Beware…that trade in can destroy your good credit

An article recently appeared in the Detroit Free Press about a couple who trade in their recreational vehicle with what they thought was a sound dealer. Indeed, Walt Michal’s RV has been around for a long time, dealing in RVs. When the happy couple trade in their old RV that had a lien on it from the prior lender, for a new RV, they counted on the Walt Michals to pay off the loan balance of about $180,000. That did not happen. Walt Michals went out of business without paying off the lien on the old RV and now the couple is on the hook for the old loan and the new loan. This has been financially devastating to the couple and has completely trashed their credit score because they have not been able to keep up with the old payment as well as the new one. Worse yet, they probably have no rights under the Fair Credit Reporting Act that could be used to clean up their credit score.
This is not an anomalous issue. Some of my colleagues have sued car dealers over this same issue. So how do you protect yourself?
When trading in a vehicle for a new one, tell the dealer that you will turn the title to the vehicle over to the bank and not the dealer. When the dealer pays the bank off, the dealer can then take title to vehicle. If the bank is out of state, then use a local bank to act as an escrow agent. The dealer may balk at this and accuse you of not trusting them. That’s o.k. If the dealer is solvent and truly intends to pay off the loan on the trade in vehicle, it will understand and should agree to this escrow arrangement. You can leave the vehicle with the dealer and if anything happens to it, your insurance company should stand behind you. For example, if the dealer moves, transfers or hides the vehicle while going out of business, that vehicle is now stolen as you still have the title in your name.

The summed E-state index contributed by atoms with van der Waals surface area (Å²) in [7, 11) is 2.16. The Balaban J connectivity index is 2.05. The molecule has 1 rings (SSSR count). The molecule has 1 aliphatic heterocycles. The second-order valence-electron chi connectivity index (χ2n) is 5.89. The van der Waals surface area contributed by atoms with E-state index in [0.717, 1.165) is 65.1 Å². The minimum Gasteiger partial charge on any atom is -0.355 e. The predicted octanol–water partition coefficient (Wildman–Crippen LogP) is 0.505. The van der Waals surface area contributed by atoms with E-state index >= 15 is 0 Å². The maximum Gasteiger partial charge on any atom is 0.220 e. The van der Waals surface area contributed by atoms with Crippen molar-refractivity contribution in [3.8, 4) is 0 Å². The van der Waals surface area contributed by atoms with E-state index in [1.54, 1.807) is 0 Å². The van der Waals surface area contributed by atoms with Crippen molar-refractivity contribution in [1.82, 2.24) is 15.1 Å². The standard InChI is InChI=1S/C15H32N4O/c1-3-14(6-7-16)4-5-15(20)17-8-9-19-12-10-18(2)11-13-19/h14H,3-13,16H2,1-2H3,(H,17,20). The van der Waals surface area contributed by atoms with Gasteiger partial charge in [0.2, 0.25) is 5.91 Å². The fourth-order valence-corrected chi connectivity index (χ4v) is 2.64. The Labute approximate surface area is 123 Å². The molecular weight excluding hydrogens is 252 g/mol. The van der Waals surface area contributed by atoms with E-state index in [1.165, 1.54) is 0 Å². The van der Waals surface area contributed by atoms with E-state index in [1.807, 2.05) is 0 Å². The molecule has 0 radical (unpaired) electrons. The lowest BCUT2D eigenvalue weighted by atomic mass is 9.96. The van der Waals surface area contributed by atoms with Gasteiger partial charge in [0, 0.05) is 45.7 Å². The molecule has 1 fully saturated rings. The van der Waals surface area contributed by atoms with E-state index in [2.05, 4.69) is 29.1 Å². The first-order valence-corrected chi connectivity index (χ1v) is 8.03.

MORAL OF THE STORY – In these horrible economic times, you can no longer take it for granted that the dealer that had built up all sorts of good will in your community is still a viable entity. Do NOT turn over the titles to vehicles to a dealer without protecting yourself

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